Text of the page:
Decades ago, when people sat down to watch television, the video image beamed through a cathode ray tube where electrons were shot onto a phosphor screen. The TV unit was large, heavy and full of hazardous waste materials. Also, at that time, corporations like banks and retail chains stored data on large, room-sized computer systems. Today, mobile phones provide safer, better resolution images than old television sets. It can hold more data than a 1970s IBM mainframe and a VAX computer of the 1980, and it receives in seconds a night’s worth of video watching.
Moore’s law, proposed in 1965, predicted that the number of components in an integrated circuit would double yearly, thanks to a number of enabling factors: metal-oxide transistors (MOSFETS), 3D integrated circuits (3D ICs), chemical-mechanical planarization (CMP), and deep UV excimer laser photolithography. Today, memory chips smaller than a postage stamp can hold hundreds of gigabytes of data. This is more data than a room full of IBM mainframes.
However, doubling integrated circuits is only part of the story. Thin film technology is another important technology driving computing, entertainment, communication and energy collection. Thin films are two-dimensional systems of great importance to many real-world problems. Their material costs are small compared to the corresponding bulk material, and they perform the same function when it comes to surface processes. Thus, knowledge and determination of the nature, functions and new properties of thin films have been used in the development of new technologies and emerging applications.
Further, advances in thin film deposition techniques during the 20th century have enabled a wide range of technological breakthroughs in areas such as magnetic recording media, electronic semiconductor devices, LEDs, optical coatings (such as antireflective coatings), hard coatings on cutting tools, and for both energy generation (thin film solar cells) and storage (thin film batteries). It is also being applied to pharmaceuticals, via thin film drug delivery systems.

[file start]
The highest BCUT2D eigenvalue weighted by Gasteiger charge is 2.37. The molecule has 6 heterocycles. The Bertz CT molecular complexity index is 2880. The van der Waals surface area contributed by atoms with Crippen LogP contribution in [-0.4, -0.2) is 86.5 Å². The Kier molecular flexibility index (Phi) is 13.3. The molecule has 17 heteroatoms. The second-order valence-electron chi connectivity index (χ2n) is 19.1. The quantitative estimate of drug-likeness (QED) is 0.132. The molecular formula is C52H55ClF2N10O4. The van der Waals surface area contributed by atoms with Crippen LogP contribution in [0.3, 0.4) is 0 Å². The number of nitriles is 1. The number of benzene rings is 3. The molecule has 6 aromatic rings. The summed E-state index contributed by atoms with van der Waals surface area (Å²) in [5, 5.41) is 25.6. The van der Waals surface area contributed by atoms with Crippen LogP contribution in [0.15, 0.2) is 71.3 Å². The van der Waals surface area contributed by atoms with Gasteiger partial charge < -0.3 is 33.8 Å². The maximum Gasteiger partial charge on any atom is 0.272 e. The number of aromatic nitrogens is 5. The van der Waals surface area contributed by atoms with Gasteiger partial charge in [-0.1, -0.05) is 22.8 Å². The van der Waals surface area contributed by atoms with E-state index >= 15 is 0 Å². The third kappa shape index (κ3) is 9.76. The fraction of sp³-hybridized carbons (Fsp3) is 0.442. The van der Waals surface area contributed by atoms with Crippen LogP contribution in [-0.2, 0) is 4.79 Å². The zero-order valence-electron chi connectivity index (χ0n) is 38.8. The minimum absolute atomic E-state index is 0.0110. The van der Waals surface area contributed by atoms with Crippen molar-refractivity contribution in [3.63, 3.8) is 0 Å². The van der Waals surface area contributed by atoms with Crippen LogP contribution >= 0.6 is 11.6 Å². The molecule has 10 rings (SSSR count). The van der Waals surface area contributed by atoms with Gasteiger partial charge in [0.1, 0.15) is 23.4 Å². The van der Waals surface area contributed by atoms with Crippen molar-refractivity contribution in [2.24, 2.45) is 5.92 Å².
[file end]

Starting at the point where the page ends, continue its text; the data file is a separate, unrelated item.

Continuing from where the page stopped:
A stack of thin films is called a multilayer, and many devices are now composed of multilayer devices, likely even the screen you are looking right now. While thin film transistors play a major role in video devices and in computer chips, an emerging application for thin film technology is energy collection, i.e., solar panels. Thin film solar panels have light-absorbing layers about 350 times smaller than that of a standard silicon panel. Because of their narrow design and the efficient semiconductors built into their cells, the panels are extremely lightweight yet still maintaining strong durability. These materials are thin enough to be flexible, allowing them to be deposited on flexible substrates to fit several form factors for storage, transportation and installation.
In Part 2, we’ll look at how thin film technology is used today.
To learn how thin films can be measured using X-ray diffraction, read our published application note, Investigation of Ni on Si thin film with ARL EQUINOX 100 X-ray Diffractometer.
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